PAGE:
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Sharpening the chain by turning the saw upside down

Post in 'The Gear' started by Eric Johnson, Feb 5, 2006.

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  1. Eric Johnson

    Eric Johnson Mod Emeritus

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    This is something that's come up before, but I wanted to start a thread with a couple of pictures showing how easy it is, especially when you use a vise. This one is just a C-clamp with a couple of holes drilled into the clamp arm and screwed into the end of a workbench.

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  2. Homefire

    Homefire New Member

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    Wondeful tip and I like it!
    Great use of a C clamp and bench.
  3. Sandor

    Sandor Minister of Fire

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    Friend of mine used the dremel tool and he claimed it overheated the saw teeth, causing them to lose temper.

    Probaly his fault, but the teeth did turn blue and it did not hold an edge very long.

    Properly file the chain after each tank of gas and you will be in good shape.
  4. ourhouse

    ourhouse Minister of Fire

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    A stump vise works great out in the field. They are pretty cheap and you can get them at most saw shops. You can also get them at Bailey's. Here's a file guide that files the tooth and the raker at the same time and sets the raker at the right height even if you don't file evenly like you should. They can help if you have a hard time filing and your saw cuts crooked as long as your bar isn't bent or burred. You still have to watch you'r angles.

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  5. wahoowad

    wahoowad Minister of Fire

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    Eric, why flip the saw over? The few times I have sharpened I just rotated the chain to pull new teeth to where I could sharpen them.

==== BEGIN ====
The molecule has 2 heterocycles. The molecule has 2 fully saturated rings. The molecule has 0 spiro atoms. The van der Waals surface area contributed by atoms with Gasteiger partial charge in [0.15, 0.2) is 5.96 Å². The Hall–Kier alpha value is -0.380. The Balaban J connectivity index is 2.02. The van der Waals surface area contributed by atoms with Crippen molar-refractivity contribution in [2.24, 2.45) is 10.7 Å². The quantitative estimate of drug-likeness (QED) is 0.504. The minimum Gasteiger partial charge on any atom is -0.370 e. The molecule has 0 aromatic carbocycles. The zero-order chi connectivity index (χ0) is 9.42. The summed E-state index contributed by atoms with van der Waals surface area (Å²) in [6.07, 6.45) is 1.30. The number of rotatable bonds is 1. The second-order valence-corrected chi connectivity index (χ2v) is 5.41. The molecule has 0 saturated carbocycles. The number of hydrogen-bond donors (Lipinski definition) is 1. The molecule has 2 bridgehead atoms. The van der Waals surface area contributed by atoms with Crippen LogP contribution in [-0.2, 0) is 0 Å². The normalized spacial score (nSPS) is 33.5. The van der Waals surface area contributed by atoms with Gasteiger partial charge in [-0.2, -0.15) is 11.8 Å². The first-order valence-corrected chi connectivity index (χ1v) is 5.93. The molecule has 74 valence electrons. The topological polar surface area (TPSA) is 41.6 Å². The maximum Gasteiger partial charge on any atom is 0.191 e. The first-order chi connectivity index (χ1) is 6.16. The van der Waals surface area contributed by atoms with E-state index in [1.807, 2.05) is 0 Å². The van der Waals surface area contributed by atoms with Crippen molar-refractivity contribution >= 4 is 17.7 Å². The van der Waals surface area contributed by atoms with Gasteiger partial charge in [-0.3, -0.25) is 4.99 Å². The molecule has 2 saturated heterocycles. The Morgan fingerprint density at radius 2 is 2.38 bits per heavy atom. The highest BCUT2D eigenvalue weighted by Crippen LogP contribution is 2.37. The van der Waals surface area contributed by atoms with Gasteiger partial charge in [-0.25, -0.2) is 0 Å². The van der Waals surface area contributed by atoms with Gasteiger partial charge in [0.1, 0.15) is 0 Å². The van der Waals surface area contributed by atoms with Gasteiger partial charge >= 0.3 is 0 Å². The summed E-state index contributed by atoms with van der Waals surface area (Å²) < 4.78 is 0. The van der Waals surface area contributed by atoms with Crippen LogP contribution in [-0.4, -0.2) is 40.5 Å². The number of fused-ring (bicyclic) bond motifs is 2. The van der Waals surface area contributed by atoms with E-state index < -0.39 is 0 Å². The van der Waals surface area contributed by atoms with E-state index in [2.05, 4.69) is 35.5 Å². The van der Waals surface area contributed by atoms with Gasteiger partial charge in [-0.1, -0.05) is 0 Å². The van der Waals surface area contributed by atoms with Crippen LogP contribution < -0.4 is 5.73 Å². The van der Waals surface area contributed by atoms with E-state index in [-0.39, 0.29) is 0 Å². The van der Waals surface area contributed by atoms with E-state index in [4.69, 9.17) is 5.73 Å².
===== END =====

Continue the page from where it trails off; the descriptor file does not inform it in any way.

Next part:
6. Eric Johnson

    Eric Johnson Mod Emeritus

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    Yes, moving the chain around the bar is the way to advance it to get to all the cutters. However, since half of them "point" to the right and the other half "point" to the left, you can file them all from the same angle & vantage point when you turn the saw over. Otherwise, most people tend to get a different angle on one side than they do on the other, and the saw won't cut right. It's almost impossible to file both sides the same if you have to modify your stance and angle of attack to get at them.

    That's a pretty lousy explanation. I'd appreciate it if anyone whose synapses are firing better than mine at the moment could explain it better.
  7. MarkM

    MarkM New Member

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    I think what Eric is getting at is that most people put their saw in one position to sharpen it, whether it be a vise on a bench, a stump vise or whatever. With most vises, you clamp the bar, sharpen the saw, then you have to turn the saw around to do the other side. Obviously, you have to file from the inside of the cutter ( nearest the bar) to the outside.
    However, when you do it this way, you are pushing the file on one side with your right arm and pushing the other side with your left arm. For most people this results in a stronger push on one side or the other, resulting in an uneven cut. The saw may cut through the wood well, but will cut at an angle. Flipping the saw over results in pushing with same arm, and yields a better cut.
    Personally, I have 3 or 4 chains on hand and touch the chain up with a file when it needs it. Then I just take them to have them sharpened by a dealer. For 4 bucks a piece, I can cut a lot more wood with a nice sharp chain than wasting time fooling around to get everything perfect.
    Don't know if that explanation helps or not, it's been a long day.
  8. wahoowad

    wahoowad Minister of Fire

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    I follow, thanks
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